This is the best place to ask such questions though, just don't be afraid to try out some of these things and make mistakes along the way - that's how we all learn Smiley
Offline Orangy Tang

JGO Kernel


Medals: 56
Projects: 11


Monkey for a head


« Reply #4 - Posted 2012-03-07 00:23:43 »

I may be wrong, but I believe the chunk size in Minecraft is 64x64x256
You're wrong. Wink

Chunks are 16x16x128, but are stored in region files which contain 32x32 chunks each.

Except it just changed, so now chunks are 16x16x16, and there may be up to 16 chunks in each vertical collumn (so the max height is now 256). Which means I have to re-write my map renderer again.

More info on the wiki, if you want: http://www.minecraftwiki.net/wiki/Anvil

[ TriangularPixels.com - Play Growth Spurt, Rescue Squad and Snowman Village ] [ Rebirth - game resource library ]
Offline pixelprime

Junior Member


Medals: 3



« Reply #5 - Posted 2012-03-07 11:03:19 »

Chunks are 16x16x128, but are stored in region files which contain 32x32 chunks each.
Except it just changed, so now chunks are 16x16x16, and there may be up to 16 chunks in each vertical collumn (so the max height is now 256).

I stand corrected! So, the layout is essentially divided into 4 chunk columns (in each region file), and up to 16 chunk slices in each column of 16x16 within that 32 x 32 region. Thinking logically, that's a better organisational method, since it'd be trivial to view-test the bounding area of a chunk for rendering rather than based on the player's position. So really, unless you're looking into an enormous quarry, you're actually not seeing a whole lot of chunks at runtime.

Anyway, this is veering off the OPs question now, and delving into the intricacies of data management in everyone's favourite brick builder!
Offline neuronich

Junior Member


Medals: 5



« Reply #6 - Posted 2012-03-08 18:13:37 »

Could you advice culling and zoning tutorials.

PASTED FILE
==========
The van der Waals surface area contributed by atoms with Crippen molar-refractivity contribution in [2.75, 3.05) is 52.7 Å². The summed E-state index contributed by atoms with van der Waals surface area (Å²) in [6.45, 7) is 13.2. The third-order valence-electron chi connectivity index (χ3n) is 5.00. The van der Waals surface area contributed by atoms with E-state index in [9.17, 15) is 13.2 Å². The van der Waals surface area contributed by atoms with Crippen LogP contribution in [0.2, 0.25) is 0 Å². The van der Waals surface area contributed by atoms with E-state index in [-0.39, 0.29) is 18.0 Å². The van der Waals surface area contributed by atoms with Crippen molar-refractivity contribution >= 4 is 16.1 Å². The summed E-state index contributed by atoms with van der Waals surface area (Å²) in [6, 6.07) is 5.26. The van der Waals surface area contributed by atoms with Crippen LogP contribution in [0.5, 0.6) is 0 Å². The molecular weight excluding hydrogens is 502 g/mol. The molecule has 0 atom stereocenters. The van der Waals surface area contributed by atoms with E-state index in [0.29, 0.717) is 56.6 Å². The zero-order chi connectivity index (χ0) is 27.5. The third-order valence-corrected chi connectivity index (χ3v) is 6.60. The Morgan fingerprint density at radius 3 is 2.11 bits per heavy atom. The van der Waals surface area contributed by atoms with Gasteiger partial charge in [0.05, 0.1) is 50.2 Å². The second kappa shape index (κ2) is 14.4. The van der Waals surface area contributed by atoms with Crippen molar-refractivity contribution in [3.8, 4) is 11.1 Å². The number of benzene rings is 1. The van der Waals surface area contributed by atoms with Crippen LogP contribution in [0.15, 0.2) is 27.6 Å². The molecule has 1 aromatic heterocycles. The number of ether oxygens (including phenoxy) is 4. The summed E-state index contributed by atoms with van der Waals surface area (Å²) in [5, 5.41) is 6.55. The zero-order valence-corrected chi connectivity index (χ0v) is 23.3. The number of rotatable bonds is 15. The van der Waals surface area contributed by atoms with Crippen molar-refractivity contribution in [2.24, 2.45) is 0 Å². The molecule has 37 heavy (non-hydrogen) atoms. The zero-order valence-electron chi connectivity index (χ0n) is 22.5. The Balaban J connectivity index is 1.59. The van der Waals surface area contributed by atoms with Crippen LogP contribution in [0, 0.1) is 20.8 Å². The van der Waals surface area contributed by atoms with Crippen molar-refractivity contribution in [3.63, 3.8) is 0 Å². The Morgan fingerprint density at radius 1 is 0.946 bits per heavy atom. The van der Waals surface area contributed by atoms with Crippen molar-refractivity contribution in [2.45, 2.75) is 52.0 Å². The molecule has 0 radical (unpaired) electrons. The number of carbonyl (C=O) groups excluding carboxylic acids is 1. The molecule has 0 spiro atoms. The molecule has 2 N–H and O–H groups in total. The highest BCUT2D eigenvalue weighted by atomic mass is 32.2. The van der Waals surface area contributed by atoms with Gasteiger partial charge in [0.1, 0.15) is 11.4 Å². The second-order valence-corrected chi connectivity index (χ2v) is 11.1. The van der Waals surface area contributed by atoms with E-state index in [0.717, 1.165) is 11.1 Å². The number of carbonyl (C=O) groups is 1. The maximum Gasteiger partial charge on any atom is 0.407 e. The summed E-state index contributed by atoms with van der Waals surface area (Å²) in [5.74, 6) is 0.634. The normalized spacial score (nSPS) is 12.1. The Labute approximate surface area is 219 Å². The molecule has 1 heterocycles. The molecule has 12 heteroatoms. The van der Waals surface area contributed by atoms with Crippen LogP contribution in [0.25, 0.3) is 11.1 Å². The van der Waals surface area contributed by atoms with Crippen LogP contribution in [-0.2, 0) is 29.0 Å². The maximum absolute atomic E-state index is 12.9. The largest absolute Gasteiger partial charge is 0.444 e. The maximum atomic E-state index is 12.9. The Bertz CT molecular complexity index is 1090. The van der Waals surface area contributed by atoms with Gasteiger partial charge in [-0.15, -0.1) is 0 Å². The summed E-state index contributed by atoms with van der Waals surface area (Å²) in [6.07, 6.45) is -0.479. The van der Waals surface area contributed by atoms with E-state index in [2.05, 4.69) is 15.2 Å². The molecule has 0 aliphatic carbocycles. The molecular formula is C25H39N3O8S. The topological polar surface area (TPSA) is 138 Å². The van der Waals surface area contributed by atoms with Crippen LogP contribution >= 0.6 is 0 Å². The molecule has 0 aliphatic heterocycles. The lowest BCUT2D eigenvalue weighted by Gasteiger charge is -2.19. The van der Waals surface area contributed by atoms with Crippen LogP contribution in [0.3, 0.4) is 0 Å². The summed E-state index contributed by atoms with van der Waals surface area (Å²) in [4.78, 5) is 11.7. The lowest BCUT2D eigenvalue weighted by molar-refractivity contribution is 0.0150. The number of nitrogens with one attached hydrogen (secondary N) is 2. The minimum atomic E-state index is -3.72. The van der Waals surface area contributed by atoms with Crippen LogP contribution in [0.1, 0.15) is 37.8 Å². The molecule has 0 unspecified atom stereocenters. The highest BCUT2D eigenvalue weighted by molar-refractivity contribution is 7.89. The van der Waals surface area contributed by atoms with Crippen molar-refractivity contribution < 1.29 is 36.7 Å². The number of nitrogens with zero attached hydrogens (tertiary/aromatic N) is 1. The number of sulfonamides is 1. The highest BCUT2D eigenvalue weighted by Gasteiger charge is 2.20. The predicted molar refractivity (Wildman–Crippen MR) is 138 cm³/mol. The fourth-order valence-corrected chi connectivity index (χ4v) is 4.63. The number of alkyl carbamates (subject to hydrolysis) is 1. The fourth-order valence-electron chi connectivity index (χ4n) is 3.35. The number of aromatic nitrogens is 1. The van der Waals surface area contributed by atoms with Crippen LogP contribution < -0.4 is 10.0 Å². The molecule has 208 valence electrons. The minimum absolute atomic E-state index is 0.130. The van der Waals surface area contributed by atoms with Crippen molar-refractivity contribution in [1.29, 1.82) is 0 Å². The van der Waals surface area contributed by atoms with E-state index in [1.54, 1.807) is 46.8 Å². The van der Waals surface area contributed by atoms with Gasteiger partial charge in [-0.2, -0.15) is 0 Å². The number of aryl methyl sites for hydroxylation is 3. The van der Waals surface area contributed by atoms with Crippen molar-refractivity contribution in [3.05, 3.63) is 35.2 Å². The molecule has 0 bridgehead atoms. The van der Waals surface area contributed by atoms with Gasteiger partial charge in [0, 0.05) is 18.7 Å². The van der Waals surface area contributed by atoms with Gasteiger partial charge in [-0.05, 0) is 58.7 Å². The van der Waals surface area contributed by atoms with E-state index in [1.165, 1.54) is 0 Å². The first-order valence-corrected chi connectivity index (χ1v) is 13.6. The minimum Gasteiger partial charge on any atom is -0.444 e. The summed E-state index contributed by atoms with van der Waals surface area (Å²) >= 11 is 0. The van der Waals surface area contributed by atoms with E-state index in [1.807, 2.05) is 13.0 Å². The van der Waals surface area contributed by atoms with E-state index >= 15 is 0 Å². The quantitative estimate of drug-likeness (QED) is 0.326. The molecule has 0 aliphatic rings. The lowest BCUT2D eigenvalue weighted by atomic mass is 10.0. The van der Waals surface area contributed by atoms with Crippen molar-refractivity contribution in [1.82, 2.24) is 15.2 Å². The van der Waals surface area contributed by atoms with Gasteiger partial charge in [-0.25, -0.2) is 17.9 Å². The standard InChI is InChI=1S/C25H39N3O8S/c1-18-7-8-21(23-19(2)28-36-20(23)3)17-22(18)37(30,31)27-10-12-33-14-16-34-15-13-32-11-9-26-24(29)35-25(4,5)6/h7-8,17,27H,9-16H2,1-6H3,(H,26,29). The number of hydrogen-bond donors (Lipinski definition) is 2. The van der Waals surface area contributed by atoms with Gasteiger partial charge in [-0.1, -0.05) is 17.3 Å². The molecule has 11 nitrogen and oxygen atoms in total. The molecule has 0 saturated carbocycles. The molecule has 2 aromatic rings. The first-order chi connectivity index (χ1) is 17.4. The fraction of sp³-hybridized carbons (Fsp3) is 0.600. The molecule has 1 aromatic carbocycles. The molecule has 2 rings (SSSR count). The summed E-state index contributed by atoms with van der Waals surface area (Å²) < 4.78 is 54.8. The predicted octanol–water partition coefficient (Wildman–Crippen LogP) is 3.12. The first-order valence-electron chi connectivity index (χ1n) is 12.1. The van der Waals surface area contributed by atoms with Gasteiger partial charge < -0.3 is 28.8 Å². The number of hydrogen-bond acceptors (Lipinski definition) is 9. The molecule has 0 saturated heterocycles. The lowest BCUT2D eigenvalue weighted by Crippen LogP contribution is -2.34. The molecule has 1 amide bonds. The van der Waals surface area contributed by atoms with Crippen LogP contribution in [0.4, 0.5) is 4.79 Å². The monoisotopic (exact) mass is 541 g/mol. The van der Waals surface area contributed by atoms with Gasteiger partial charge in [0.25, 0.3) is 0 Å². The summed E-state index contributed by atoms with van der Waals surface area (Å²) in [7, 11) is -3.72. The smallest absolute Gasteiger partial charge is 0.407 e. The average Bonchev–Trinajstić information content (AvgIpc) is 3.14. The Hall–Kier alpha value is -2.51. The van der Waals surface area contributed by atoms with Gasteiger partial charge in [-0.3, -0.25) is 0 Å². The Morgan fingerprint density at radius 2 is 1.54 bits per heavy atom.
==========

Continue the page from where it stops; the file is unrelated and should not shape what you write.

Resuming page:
Don't think I'm lazy. I tried to Google it. Mostly I found 3D connected topics.

My question is not so about chunks and Minecraft. But about OO programming. Don't millions of objects slow up the project? Is it better than having an array or List?
Offline Orangy Tang

JGO Kernel


Medals: 56
Projects: 11


Monkey for a head


« Reply #7 - Posted 2012-03-08 18:56:19 »

My question is not so about chunks and Minecraft. But about OO programming. Don't millions of objects slow up the project? Is it better than having an array or List?

The idea is *not* to have millions of objects. You split your world up into manageable chunks somehow (like a regular grid minecraft uses) then load and unload only the chunks near the player so you're only acting on a small portion of your huge world. Loading and unloading should be done on a separate thread so you don't jam up your main update/drawing thread.

For culling you might want to start with googling quad trees.

[ TriangularPixels.com - Play Growth Spurt, Rescue Squad and Snowman Village ] [ Rebirth - game resource library ]
Pages: [1]
  ignore  |  Print  
 
 
You cannot reply to this message, because it is very, very old.

 

Add your game by posting it in the WIP section,
or publish it in Showcase.

The first screenshot will be displayed as a thumbnail.

Pippogeek (39 views)
2014-09-24 16:13:29

Pippogeek (30 views)
2014-09-24 16:12:22

Pippogeek (19 views)
2014-09-24 16:12:06

Grunnt (45 views)
2014-09-23 14:38:19

radar3301 (27 views)
2014-09-21 23:33:17

BurntPizza (63 views)
2014-09-21 02:42:18

BurntPizza (33 views)
2014-09-21 01:30:30

moogie (41 views)
2014-09-21 00:26:15

UprightPath (50 views)
2014-09-20 20:14:06

BurntPizza (54 views)
2014-09-19 03:14:18
List of Learning Resources
by Longor1996
2014-08-16 10:40:00

List of Learning Resources
by SilverTiger
2014-08-05 19:33:27

Resources for WIP games
by CogWheelz
2014-08-01 16:20:17

Resources for WIP games
by CogWheelz
2014-08-01 16:19:50

List of Learning Resources
by SilverTiger
2014-07-31 16:29:50

List of Learning Resources
by SilverTiger
2014-07-31 16:26:06

List of Learning Resources
by SilverTiger
2014-07-31 11:54:12

HotSpot Options
by dleskov
2014-07-08 01:59:08
java-gaming.org is not responsible for the content posted by its members, including references to external websites, and other references that may or may not have a relation with our primarily gaming and game production oriented community. inquiries and complaints can be sent via email to the info‑account of the company managing the website of java‑gaming.org
Powered by MySQL Powered by PHP Powered by SMF 1.1.18 | SMF © 2013, Simple Machines | Managed by Enhanced Four Valid XHTML 1.0! Valid CSS!